University of Oregon

College of Design

Sally Lee

master of arts ‘05

Museum-based education her forte

Kindergarten through high school teachers throughout Oregon continue to benefit from a project that Saly Lee, MA ‘05, developed while interning at the Jordan Schnitzer Museum of Art at UO.  Now Senior Educator for Arts and Gallery Programs at the Asian Art Museum in San Francisco, Lee’s internship project involved creating a “teacher resource kit” for the JSMA’s Korean program.

Saly LeeSeven years later, Lee cites that project, which she took from design to implementation as an arts and administration student, as a highlight of her time at UO. It also reflects what she liked most about being a UO student.

“My classes gave me a lot of leeway to develop my own programs or projects,” she says. “It was a good balance between theory and practical, so I could decide which direction to follow.”

In her current position, she focuses on ways to engage visitors at the museum. Her undergraduate and graduate work was in fine arts, after which she taught ceramics and art history at the college level. When she decided to pursue graduate work at UO, she thought initially she wanted to work in a community arts center, but “through the internship I figured out I wanted to do more education-based work.”

She does exactly that at the Asian Art Museum. “I love working with students and teachers and with the general public and in intergenerational programs,” she said, the latter being programs that grandparents, for example, can share with grandchildren.

“My focus is developing gallery engagement programs as well as art programs,” she says. She does that through artist demonstrations, workshops, and informal gallery talks. She also creates “engagement tools” – different guides for various age groups, along with programs for the general public such as lectures and performances.

“It’s a really fun job. If I was asked what my dream job would be, this would be it – I like the challenges and I love our education team. We challenge each other and share ideas.”

She praises the 200-hour internship requirement for AAD students at UO. “One of the trends in art education is a focus on real-world experience, and that 200-hour requirement alone shows how vital the hands-on experiences is. Every class I had at UO was hands-on – not just lectures but group discussion and classes that seemed more like seminars than lectures. And we had some required computer classes. Even though I don’t do much computer design personally now, having gained a basic understanding of design elements and technical aspects of design programs so I can speak the designers’ language really helps in working with our designers.”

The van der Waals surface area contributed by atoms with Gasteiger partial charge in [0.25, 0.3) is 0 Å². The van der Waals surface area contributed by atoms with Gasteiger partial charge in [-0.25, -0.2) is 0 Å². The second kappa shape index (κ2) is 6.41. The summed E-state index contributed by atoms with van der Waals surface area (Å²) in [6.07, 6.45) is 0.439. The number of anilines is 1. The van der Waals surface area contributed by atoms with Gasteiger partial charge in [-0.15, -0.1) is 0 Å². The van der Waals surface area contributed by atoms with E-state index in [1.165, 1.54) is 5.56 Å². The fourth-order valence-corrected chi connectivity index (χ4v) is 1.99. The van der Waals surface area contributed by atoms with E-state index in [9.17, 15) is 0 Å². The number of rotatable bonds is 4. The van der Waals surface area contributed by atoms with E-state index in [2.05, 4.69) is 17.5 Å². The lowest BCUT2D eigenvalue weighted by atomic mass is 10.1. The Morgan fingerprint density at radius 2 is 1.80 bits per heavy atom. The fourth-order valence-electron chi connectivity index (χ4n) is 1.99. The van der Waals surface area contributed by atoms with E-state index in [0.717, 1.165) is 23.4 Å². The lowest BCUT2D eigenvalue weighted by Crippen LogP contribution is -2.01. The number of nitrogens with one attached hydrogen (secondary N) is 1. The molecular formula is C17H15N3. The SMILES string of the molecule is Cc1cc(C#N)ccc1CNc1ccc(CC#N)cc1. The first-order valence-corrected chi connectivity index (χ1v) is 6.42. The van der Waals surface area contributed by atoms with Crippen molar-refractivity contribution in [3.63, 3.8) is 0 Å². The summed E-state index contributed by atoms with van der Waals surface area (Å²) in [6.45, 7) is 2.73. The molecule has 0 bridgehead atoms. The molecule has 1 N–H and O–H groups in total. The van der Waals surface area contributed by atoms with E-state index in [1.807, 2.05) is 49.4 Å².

Asked what advice she’d give current arts administration students, she points to networking. “I work with a lot of volunteers and about half of them are art history and fine art students. One of the things I always tell them is that whatever you want to do in the future, get to know people in the field.“

Lee did that at UO from almost her first day on campus. She volunteered at the JSMA while it was closed for renovation, where she got to know the museum, the collections, and the staff people. She completed a series of informal, project-based internships after that, so wound up doing “a mix of volunteer and internship positions.” She also taught classes there.

Lisa Abia-Smith, director of educational outreach at the JSMA, is a big fan of Lee.

“She was an exceptional intern who contributed many skills and projects that still benefit the museum today,” Abia-Smith says. “Saly worked for me at the museum in a number of capacities – teaching, creating curriculum, and designing museum-based family gallery activities. One of the most significant projects she worked on was the creation of the museum’s Korean outreach kits, which continue to provide K-12 teachers in Oregon with resources they would not be able to find if it weren’t for the JSMA.”

Abia-Smith was planning to meet next week with Lee in San Francisco when contacted about this story. “I’m proud that she has blossomed from a graduate student to a museum education colleague,” Abia-Smith says. “We continue to work on projects together when the opportunity arises.”